Biden administration ordered to limit social media contacts

LOUISIANA – A federal judge in Louisiana ordered key Biden administration officials and agencies not to contact social media platforms to suppress speakers and viewpoints they disagree with, in a major development that could curtail efforts to combat misinformation about health and other issues.

The ruling came in a case filed by Louisiana and Missouri attorneys general, who had claimed the Biden administration was trying to silence views and speakers who questioned its policies, and questioned the validity of the 2020 election.

US District Judge Terry A. Doughty in Monroe, Louisiana, said in the Tuesday ruling that large swaths of the government – including the Department of Health and Human Services and the Federal Bureau of Investigation – could not talk to social media companies for “the purpose of urging, encouraging, pressuring, or inducing in any manner the removal, deletion, suppression, or reduction of content containing protected free speech”.

“The present case arguably involves the most massive attack against free speech in United States' history,” he wrote.

“In their attempts to suppress alleged disinformation, the federal government, and particularly the defendants named here, are alleged to have blatantly ignored the First Amendment's right to free speech.”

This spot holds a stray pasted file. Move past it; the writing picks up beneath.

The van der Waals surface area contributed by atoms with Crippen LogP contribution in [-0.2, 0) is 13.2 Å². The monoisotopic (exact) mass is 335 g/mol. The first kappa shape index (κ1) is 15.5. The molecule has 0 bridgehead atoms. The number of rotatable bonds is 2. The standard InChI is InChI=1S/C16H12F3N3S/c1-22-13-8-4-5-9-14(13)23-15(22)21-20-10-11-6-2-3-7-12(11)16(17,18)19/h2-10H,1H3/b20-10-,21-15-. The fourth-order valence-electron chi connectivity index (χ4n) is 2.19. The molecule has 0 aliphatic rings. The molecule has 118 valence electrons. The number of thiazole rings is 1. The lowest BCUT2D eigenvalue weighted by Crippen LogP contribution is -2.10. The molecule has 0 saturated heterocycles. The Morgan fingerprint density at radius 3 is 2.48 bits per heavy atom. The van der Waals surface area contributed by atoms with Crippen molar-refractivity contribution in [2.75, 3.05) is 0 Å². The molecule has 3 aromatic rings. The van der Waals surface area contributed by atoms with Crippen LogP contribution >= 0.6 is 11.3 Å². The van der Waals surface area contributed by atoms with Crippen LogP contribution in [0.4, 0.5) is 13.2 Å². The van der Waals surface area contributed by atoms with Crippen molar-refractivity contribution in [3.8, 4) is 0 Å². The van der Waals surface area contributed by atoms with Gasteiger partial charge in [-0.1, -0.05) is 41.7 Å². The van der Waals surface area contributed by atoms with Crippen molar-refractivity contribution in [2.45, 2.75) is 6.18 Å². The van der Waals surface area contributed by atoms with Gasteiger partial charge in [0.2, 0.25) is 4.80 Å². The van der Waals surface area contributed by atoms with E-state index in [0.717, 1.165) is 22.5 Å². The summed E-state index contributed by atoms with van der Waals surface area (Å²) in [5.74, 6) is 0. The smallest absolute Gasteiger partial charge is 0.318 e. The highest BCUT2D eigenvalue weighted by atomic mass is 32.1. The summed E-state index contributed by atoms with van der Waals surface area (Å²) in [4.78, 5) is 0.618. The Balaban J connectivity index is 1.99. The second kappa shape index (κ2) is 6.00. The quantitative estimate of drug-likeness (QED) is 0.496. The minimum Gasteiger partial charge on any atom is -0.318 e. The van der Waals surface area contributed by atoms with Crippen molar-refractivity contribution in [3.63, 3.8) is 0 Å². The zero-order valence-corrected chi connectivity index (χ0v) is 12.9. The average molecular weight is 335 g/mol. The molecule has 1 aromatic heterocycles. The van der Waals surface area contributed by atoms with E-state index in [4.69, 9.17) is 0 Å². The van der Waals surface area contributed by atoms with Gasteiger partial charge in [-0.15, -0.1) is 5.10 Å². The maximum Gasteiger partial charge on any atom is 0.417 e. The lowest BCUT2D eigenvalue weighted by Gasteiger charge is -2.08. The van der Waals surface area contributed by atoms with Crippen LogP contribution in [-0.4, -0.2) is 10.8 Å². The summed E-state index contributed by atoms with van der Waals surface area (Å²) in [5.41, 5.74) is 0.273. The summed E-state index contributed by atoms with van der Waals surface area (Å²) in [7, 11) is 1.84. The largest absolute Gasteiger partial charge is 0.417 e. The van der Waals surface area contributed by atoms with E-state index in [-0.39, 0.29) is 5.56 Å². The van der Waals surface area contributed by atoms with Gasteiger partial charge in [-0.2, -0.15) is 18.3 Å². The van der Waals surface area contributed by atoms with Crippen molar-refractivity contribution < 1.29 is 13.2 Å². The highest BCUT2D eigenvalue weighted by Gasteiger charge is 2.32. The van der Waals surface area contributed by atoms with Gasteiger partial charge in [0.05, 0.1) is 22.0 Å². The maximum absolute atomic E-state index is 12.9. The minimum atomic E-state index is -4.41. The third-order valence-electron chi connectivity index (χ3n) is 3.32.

The judge said in granting a preliminary injunction that the agencies could not meet with the social media companies about removing specific posts or request reports about their efforts to take down content.

The government can still notify the platforms about posts detailing crimes, national security threats or foreign attempts to influence elections, according to the ruling.

The Justice Department is reviewing the court's injunction and will evaluate its options in this case, according to a official.

The Biden administration has promoted responsible actions to protect public health, safety and security when confronted by challenges like a deadly pandemic and foreign attacks on our elections, the official said in a statement.

Social media platforms must take into account of the effects their platforms are having on the American people, the official said.

Meta Platforms Inc declined to comment. Twitter Inc didn't respond specifically to queries about the judge's decision and Alphabet Inc's Google didn't respond to a request for comment.

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